County commissioners declare local emergency – for kids

Scott Swanson

By Scott Swanson

Of The New Era

Linn County Commissioners last week determined to step up for local kids by approving a declaration of local emergency in response to Gov. Kate Brown’s July 28 order that students in fourth grade and above in counties failing to meet certain COVID-19 metrics would start the fall online.

The declaration was approved Aug. 4 by Board Chairman Roger Nyquist and commissioners John Lindsey and Will Tucker.

“The three of us really thought kids are getting the short end of this,” Tucker said, adding that youngsters’ lives have been disrupted by the coronavirus response, especially with the closure of schools.

Nyquist said the resolution is an attempt to focus on young people’s needs.

“Throughout this crisis, policy makers at every level have been making decisions that, in our mind, haven’t properly considered kids,” he said. “This is our attempt to do that – reasonable people taking reasonable action.”

The guidelines from the state mandate distance learning for school districts in regions that fail to meet certain COVID-19 metrics for three weeks straight. Those metrics are 10 or fewer cases per 100,000 people in a seven-day period, a test positivity rate of 5 percent or less in that same period, and a state metric of the same test positivity rate.

Linn County does not meet that standard, which means students in grades 4 through 12 in Sweet Home and other school districts and private schools within the county will be required learn from home instead of attending school in person in fall, based on the metrics established the Oregon Department of Education.

The Commission’s resolution states that the existence of the coronavirus in Linn County and the state’s criteria for reopening schools have had a “profound effect on Linn County’s children who have suffered damage to their social development, physical health and mental health as a result of the pandemic including, but not limited to not meeting the following needs of children.”

“Children need the opportunity to develop social skills; children need time with adults other than parents; children need organized physical activities,” the resolution says.

It notes an increase in “suicide, without strong and consistent intervention and access to trained teachers and mental health professionals” and goes on to call such issues “a serious threat to the peace, health and welfare of the children of Linn County.”

The commissioners list several “extraordinary measures (that) must be implemented to limit or eliminate the effects of the COVID-19 reopening criteria:”

— Supporting the creation of “new reopening criteria focused on allowing children to safely play and interact;”

— Using the resources of organizations that serve children – schools, youth clubs, churches, after-school programs, local government – to provide physical space and resources;

— Calling on school districts, the Oregon Department of Education, the state Department of Health and Human Services, Boys and Girls Clubs, YMCAs and other after-school activity organizations to work together to offer “consistent opportunities that families can count on;” and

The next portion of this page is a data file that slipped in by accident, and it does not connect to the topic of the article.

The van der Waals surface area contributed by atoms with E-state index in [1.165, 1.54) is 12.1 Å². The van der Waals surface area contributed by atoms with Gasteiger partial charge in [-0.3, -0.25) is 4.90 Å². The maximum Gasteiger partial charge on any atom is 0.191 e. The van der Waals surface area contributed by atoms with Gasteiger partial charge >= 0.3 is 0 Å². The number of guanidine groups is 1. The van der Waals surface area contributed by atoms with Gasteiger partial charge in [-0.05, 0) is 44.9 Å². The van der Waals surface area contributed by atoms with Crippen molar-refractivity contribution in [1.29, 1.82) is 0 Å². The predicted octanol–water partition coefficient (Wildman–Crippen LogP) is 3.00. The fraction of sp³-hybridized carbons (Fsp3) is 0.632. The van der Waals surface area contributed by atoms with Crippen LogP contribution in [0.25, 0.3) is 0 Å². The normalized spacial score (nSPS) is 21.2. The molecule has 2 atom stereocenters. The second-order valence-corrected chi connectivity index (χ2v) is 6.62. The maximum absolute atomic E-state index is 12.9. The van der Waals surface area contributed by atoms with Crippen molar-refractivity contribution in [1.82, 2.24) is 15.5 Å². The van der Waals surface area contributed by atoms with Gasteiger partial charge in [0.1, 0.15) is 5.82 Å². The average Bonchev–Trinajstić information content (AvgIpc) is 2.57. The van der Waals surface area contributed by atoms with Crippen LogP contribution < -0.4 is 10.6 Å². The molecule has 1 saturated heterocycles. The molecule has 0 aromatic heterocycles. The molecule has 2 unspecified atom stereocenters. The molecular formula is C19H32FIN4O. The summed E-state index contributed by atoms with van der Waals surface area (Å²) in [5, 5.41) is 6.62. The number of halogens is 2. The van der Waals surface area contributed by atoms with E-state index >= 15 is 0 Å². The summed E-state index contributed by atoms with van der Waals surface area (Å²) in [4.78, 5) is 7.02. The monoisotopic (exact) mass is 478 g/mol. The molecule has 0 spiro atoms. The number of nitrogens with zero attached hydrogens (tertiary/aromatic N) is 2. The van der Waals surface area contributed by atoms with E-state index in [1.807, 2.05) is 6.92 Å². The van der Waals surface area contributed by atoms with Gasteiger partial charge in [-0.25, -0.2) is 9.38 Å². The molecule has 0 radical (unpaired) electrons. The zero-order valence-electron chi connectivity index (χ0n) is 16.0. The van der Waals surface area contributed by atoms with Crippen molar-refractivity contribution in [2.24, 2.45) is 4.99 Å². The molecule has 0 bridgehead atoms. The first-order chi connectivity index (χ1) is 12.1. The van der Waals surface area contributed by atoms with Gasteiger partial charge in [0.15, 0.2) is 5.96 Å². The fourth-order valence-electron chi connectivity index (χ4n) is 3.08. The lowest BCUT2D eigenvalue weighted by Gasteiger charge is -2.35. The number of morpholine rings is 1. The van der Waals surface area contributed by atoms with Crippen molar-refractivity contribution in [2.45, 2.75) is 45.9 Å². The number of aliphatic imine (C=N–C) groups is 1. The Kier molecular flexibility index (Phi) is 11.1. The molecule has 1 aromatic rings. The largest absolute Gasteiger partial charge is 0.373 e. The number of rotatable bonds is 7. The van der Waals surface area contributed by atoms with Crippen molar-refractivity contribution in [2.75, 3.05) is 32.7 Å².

— Directing that state and federal monies be dedicated to getting youth activities opened “now,” with funding to support additional staff needed to deliver activities in smaller groups.

Tucker said he sees kids’ lives disrupted in a multiplicity of ways – summer vacations, lost opportunities to engage with other adults besides their parents, lost opportunities to develop social skills.

“Parents are not really prepared to teach,” he added.

Nyquist said Monday morning that a meeting was planned for Tuesday, Aug. 11, to bring together countywide leaders, including Sweet Home City Manager Ray Towry and Kris Latimer, executive director of the Boys & Girls Club of the Greater Santiam, to discuss how to distribute $1 million in unspent federal coronavirus relief funds the county has received. He said the group would prepare a grant application and then will meet 10 days later to consider applications for the funds.

He said the county is “engaged with governor’s office,” which is expected to issue guidelines on Tuesday for non-school children’s activities.

“There’s a discrepancy between what schools are able to do and what the Boys & Girls Club can,” he said. “The state hasn’t said they don’t support the idea. They just said they don’t have any more money.”

He said he personally thinks the county’s grant money should be used to expand offerings or increase capacity for the Boys & Girls Club and other organizations “that do things for kids.”

“This is an alternative to that, to give kids an opportunity to develop social skills and other things involved in growing up that they haven’t been able to do the last five months,” Nyquist said.

Tucker noted that the commissioners don’t have the power to reopen schools, but “we think the legislature needs to think about kids.”

He said private schools believe they can open safely and “a guy in Scio ran a summer camp safely.”

He said the county can offer building space and facilitate the use of churches and other buildings that might be available.

“We’re looking for things we can do exercise leadership, guidance to make things better, and get the attention of the governor and the legislature.

“That’s what it’s all about. We’re trying to say that children are critically important.”